Are you concerned that your job will be eliminated? A job loss can cause intense financial and emotional stress, not only for you but for your family as well.
The good news is that if you’re prepared, losing your job doesn’t have to be a disaster. By taking responsibility for your situation and creating a plan for the future, you can move forward with confidence and financial security.
If you fear that your job will be eliminated, there are a number of steps you can take to safeguard your financial and emotional health. Don’t just hope things will work out, plan for them to work out. Develop a budget or cash flow plan so you can manage on a reduced income if necessary.
1. Write down your goals, including short - (12 months), medium- (two years) and long-term (three years) goals. A short term goal might be as simple as "find another job within three months" or "reduce expenses so that we can live within our means until I find another job." A medium-term goal might be "save enough money to replace an aging vehicle."
2. Estimate your monthly expenses and income for a 12-month period. Even though you many not know exactly what you spend each month, take your best guess. When determining what your income will be, you will need to find out what your employment insurance payments will be if your job ends.
3. Track your actual income and expenses for one month. Keep receipts and record every expense — even small purchases, such as coffee, cigarettes, magazines, etc. At the end of the month, add up all of your income and expenses.
4. Compare estimated with actual income and expenses for the one-month period. Look at each category that was more than your estimate. For example, if you planned to spend $50 on cellphone service, but actually spent $100, determine whether this was an unusual occurrence or your normal spending pattern. If it’s typical, decide whether you want to cut back on your cellphone spending or reduce your spending in another category.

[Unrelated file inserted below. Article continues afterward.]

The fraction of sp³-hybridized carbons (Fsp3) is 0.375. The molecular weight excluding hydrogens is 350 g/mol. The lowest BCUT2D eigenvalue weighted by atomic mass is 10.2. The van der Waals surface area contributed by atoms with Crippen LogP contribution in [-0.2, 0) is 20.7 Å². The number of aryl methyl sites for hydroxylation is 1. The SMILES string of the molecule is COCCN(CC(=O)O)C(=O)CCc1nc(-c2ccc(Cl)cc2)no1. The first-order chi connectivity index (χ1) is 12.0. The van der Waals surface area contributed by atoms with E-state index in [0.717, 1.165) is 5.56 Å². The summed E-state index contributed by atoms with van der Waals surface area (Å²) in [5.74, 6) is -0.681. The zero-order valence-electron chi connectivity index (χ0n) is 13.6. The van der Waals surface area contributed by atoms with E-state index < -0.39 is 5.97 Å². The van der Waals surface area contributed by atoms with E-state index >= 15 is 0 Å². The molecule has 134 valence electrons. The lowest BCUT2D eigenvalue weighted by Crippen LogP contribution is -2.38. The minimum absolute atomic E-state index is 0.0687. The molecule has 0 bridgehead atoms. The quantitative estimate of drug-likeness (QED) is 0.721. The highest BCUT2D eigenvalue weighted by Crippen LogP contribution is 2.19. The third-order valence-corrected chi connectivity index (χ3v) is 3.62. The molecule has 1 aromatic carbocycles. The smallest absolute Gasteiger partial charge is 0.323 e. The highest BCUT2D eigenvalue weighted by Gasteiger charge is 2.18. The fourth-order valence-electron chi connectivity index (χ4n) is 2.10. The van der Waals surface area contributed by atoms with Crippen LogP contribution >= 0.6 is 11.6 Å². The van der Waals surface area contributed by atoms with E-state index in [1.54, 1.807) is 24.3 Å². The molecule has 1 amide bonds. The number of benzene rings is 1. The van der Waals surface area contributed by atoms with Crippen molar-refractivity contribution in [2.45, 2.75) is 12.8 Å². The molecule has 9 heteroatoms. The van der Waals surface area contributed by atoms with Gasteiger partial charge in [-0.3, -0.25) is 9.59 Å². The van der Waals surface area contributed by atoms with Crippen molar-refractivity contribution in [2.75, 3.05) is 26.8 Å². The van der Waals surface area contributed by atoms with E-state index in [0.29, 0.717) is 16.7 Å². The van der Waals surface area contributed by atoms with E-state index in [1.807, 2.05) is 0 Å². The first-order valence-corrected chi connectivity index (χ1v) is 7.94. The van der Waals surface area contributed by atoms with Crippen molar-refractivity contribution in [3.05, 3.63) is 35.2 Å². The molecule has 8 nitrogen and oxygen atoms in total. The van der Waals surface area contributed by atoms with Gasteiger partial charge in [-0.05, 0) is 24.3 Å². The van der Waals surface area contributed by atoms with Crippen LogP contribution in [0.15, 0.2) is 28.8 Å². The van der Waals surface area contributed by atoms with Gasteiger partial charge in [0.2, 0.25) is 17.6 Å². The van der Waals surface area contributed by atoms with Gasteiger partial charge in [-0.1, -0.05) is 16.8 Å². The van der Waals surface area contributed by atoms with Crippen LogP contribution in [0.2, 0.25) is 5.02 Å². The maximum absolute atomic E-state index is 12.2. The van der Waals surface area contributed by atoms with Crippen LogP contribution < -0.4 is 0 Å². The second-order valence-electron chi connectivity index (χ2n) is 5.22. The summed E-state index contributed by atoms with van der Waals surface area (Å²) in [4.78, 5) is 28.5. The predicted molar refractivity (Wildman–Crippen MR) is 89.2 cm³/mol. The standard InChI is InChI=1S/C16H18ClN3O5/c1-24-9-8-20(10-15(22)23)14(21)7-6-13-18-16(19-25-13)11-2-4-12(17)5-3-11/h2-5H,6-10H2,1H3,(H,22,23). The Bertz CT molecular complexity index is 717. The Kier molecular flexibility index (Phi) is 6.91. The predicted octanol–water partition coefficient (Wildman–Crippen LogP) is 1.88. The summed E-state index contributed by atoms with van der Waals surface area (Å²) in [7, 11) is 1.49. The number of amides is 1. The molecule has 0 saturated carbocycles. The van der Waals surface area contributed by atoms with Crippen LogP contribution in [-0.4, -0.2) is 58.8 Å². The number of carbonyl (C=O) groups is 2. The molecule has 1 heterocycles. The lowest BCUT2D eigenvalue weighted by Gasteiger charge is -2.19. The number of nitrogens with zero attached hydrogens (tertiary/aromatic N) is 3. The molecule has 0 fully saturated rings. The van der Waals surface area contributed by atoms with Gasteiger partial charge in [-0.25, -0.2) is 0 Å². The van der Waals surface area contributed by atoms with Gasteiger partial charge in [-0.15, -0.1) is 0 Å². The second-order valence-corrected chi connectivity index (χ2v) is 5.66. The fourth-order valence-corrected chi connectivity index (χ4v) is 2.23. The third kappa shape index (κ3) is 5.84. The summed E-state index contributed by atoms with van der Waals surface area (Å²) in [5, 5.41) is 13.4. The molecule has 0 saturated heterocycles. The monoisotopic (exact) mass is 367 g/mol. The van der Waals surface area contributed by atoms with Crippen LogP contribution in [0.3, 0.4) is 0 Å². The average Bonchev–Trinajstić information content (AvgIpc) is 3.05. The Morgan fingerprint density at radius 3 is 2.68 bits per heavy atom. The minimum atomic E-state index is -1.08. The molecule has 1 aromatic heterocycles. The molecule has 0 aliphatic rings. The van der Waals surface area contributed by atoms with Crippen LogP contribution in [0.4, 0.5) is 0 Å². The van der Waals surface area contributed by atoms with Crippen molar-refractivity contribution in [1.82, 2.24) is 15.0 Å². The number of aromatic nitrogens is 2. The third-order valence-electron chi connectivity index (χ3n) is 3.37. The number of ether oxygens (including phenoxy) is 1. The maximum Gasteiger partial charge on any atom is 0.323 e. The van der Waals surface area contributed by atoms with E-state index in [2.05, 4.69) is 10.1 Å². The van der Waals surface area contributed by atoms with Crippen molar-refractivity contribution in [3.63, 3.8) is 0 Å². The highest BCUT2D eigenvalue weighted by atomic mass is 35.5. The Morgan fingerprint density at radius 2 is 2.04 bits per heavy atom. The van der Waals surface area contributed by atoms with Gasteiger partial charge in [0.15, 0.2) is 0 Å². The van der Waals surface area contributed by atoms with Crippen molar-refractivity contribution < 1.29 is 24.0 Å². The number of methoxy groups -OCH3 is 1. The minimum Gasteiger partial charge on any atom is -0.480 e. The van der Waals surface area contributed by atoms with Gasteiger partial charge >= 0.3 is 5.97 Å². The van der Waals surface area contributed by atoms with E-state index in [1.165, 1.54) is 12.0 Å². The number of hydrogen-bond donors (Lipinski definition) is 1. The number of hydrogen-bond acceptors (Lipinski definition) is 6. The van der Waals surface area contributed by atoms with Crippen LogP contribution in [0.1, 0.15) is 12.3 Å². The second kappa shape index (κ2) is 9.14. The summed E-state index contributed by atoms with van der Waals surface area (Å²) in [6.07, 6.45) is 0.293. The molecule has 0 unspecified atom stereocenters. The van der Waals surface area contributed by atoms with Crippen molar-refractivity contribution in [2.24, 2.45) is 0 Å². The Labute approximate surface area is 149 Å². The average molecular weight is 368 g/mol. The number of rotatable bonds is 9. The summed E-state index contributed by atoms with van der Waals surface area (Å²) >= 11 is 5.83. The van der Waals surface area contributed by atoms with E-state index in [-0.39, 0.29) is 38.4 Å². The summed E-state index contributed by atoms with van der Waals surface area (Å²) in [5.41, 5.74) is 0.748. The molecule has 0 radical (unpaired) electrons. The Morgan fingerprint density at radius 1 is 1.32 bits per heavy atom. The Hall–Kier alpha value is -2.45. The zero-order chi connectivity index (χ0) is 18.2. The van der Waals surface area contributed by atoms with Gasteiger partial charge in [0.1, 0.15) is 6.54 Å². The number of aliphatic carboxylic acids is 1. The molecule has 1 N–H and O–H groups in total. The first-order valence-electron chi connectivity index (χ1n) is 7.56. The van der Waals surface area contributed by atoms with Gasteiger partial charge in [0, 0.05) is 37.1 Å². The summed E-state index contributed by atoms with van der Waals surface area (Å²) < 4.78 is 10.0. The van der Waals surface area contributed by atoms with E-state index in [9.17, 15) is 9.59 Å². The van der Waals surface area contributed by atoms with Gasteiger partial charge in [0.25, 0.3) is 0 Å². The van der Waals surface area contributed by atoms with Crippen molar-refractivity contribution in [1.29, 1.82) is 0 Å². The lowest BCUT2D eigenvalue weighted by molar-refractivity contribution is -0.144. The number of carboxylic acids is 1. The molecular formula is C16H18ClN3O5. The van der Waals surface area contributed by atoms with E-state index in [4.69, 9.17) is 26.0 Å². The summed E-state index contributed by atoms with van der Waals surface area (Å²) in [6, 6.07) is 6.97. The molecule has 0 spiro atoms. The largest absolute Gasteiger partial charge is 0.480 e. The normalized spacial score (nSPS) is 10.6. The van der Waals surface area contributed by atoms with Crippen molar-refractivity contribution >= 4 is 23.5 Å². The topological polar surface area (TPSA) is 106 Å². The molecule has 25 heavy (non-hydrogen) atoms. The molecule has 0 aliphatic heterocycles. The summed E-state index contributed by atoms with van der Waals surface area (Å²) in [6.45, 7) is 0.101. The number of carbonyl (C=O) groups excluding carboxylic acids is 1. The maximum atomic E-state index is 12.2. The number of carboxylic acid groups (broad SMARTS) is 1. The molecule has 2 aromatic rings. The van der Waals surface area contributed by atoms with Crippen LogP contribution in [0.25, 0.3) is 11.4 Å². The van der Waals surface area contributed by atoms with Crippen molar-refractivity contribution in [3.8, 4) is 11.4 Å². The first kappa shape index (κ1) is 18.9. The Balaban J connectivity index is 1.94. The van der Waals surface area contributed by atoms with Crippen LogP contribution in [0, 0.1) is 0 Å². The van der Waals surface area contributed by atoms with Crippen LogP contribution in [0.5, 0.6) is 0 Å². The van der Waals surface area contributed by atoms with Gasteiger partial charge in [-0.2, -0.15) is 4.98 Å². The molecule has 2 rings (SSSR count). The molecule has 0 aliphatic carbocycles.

5. Involve your family in the budgeting process. Discuss the impact a job loss will have on the family’s finances. Talk about the differences between "wants" and "needs." Include them in decisions regarding major family expenses, i.e. "do we sell one of our cars or should we cancel the week at the cottage this summer?"
6. Modify your estimates for the upcoming month and repeat the process. Although this may seem tedious at first, it will become easier and more rewarding as you create a reliable plan and learn about yourself financially.
7. Review your goals and determine whether you will be able to achieve them with your budget.
It may take several months before you and your family can live within your cash flow plan, but ultimately, you will have greater control of your spending and saving.
» Next week: Facing a Job Loss Part 2: Time to Regroup
» Wayne K. Palmer is a senior manager in BDO’s Brandon office. He is responsible for both the consumer and commercial practices in Brandon and surrounding areas, including Boissevain, Minnedosa, Neepawa and Dauphin. Wayne has more than 25 years experience in the financial recovery services field.
Republished from the Brandon Sun print edition October 27, 2012